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The 1969 Cuyahoga River Fire

mayor stokes interview on bridge
Pioneering environmental journalist Betty Klaric interview Cleveland Mayor Carl Stokes about the river fire. The interview took place the day after the fire on the railroad bridge damaged by the fire.

Cleveland State University Library/Cleveland Press Collection

Stories about the 1969 Cuyahoga River fire often combine fact and myth. People generally agree about what occurred on and immediately after June 22, 1969. Myth enters the stories when people describe the fire as a primary cause of major milestones in the environmental movement. Regardless, the Cuyahoga River fire has become a symbol of water pollution and the environmental movement. Today, we celebrate this symbolism, not just the facts of the story.

The fire took place in Cleveland, Ohio, a few miles north of Cuyahoga Valley National Park. Heavy industry dominates this section of the river. Railroad bridges near Republic Steel trapped debris in the river, causing it to pile up. Oil on the water added to its flammability. A flare tossed from an overpassing train likely provided the spark that ignited the debris. The fire lasted for less than a half hour and resulted in minor damage to the railroad bridges.

A Local Story Gains International Attention

The 1969 fire did not surprise Clevelanders. The river had burned more than 10 times over the previous century. The first newspaper coverage focused on the damage, not the fact that the river had burned. At the time, people largely saw the river a part of industrial infrastructure. In that light, a river fire seemed more normal. It is when we view a river as a natural system that a fire seems out of place.

Almost immediately, the narrative began to change. The fire took place on a Sunday. On Monday, June 23, Cleveland mayor Carl Stokes led local press on a pollution tour of the river. Betty Klaric, one of nation’s first full-time environmental reporters, covered the tour for the Cleveland Press. She had been writing about the Save Lake Erie Now campaign for several years. On August 1, Time magazine featured Mayor Stokes and the fire in a new section on “The Environment.” The article described the Cuyahoga as the river that “oozes rather than flows” and in which a person “does not drown but decays.” From there other national and international outlets picked up the story.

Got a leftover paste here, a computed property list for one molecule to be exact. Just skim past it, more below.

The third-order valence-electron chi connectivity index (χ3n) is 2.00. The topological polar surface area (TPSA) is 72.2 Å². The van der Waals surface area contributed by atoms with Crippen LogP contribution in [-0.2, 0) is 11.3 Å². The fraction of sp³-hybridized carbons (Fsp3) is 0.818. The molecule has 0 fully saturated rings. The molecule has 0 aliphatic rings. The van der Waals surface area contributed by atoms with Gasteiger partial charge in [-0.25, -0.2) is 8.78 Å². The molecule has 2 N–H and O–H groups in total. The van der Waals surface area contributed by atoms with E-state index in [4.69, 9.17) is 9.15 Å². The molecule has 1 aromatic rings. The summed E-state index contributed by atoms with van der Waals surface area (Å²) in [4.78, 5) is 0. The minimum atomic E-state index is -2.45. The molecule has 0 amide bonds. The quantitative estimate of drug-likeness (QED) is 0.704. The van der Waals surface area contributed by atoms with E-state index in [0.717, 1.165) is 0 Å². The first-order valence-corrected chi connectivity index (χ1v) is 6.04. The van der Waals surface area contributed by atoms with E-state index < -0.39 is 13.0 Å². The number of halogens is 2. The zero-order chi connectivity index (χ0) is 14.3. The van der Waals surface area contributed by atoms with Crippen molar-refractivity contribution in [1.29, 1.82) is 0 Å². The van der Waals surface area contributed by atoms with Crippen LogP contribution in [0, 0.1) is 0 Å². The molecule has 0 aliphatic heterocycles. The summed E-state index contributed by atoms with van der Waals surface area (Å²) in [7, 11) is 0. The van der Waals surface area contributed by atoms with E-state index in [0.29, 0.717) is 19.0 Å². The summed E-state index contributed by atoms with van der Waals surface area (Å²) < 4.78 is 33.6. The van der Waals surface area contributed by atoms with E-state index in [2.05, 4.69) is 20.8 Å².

The 1969 fire is sometimes portrayed as a direct cause of the first Earth Day in 1970 and the Clean Water Act of 1972. However, by 1969 change was already underway. Nationally, the Water Pollution Control Act of 1965 had become law. Locally, Cleveland voters had passed a $100 million bond issue in 1968 for sewer construction and water treatment plant upgrades to protect Lake Erie.

Remembering the Fire

The tide of public opinion about pollution changed in 1970. This led to the first Earth Day in April and the establishment of the Environmental Protection Agency in December. A flurry of environmental activism and legislation followed, including The Clean Water Act of 1972. Some say that the 1969 fire was the direct cause, but is that correct?

The real story is complex. Changes were already in motion. Nationally, the Water Pollution Control Act of 1965 had become law. Locally, Cleveland voters had passed a $100 million bond issue in 1968 for sewer construction and water treatment plant upgrades to protect Lake Erie. In 1969, the media paid more attention to a major oil spill in Santa Barbara, California. Months later, the river fire was yet another reminder of how bad things had become.

And yet the Santa Barbara spill is largely forgotten while the 1969 Cuyahoga River fire became world famous. It often appears in textbooks about the environmental movement. It was part of negative jokes about Cleveland that were popular in the 1970s. Today, “burning river” is used in the names of events, beers, and hot sauces.

As a symbol, the Cuyahoga River fire remains relevant. What does it mean to you?

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    Last updated: July 15, 2020